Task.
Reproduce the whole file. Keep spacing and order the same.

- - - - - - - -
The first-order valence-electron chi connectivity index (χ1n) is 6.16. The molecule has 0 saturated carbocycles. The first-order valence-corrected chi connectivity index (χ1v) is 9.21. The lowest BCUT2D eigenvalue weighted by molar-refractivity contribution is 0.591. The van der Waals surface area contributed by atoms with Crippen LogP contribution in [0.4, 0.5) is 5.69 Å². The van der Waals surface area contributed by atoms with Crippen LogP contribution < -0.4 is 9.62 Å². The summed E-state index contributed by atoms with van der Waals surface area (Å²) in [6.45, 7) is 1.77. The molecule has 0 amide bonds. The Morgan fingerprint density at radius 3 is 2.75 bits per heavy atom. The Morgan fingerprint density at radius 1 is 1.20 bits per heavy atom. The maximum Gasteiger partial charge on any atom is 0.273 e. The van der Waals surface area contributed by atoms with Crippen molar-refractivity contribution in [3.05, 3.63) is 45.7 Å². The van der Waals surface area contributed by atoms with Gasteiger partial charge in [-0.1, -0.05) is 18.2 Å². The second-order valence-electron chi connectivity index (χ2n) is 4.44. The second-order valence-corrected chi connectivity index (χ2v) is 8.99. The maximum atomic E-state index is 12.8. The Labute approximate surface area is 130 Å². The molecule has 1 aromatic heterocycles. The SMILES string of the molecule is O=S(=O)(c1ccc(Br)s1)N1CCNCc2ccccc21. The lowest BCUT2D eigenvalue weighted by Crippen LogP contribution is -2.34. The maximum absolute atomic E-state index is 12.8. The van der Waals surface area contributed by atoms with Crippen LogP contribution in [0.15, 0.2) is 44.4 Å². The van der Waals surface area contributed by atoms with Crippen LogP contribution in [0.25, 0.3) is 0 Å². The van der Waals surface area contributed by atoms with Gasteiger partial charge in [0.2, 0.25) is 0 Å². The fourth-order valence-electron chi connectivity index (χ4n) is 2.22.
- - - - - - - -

The first-order valence-electron chi connectivity index (χ1n) is 6.16. The molecule has 0 saturated carbocycles. The first-order valence-corrected chi connectivity index (χ1v) is 9.21. The lowest BCUT2D eigenvalue weighted by molar-refractivity contribution is 0.591. The van der Waals surface area contributed by atoms with Crippen LogP contribution in [0.4, 0.5) is 5.69 Å². The van der Waals surface area contributed by atoms with Crippen LogP contribution < -0.4 is 9.62 Å². The summed E-state index contributed by atoms with van der Waals surface area (Å²) in [6.45, 7) is 1.77. The molecule has 0 amide bonds. The Morgan fingerprint density at radius 3 is 2.75 bits per heavy atom. The Morgan fingerprint density at radius 1 is 1.20 bits per heavy atom. The maximum Gasteiger partial charge on any atom is 0.273 e. The van der Waals surface area contributed by atoms with Crippen molar-refractivity contribution in [3.05, 3.63) is 45.7 Å². The van der Waals surface area contributed by atoms with Gasteiger partial charge in [-0.1, -0.05) is 18.2 Å². The second-order valence-electron chi connectivity index (χ2n) is 4.44. The second-order valence-corrected chi connectivity index (χ2v) is 8.99. The maximum atomic E-state index is 12.8. The Labute approximate surface area is 130 Å². The molecule has 1 aromatic heterocycles. The SMILES string of the molecule is O=S(=O)(c1ccc(Br)s1)N1CCNCc2ccccc21. The lowest BCUT2D eigenvalue weighted by Crippen LogP contribution is -2.34. The maximum absolute atomic E-state index is 12.8. The van der Waals surface area contributed by atoms with Crippen LogP contribution in [0.15, 0.2) is 44.4 Å². The van der Waals surface area contributed by atoms with Crippen LogP contribution in [0.25, 0.3) is 0 Å². The van der Waals surface area contributed by atoms with Gasteiger partial charge in [0.2, 0.25) is 0 Å². The fourth-order valence-electron chi connectivity index (χ4n) is 2.22.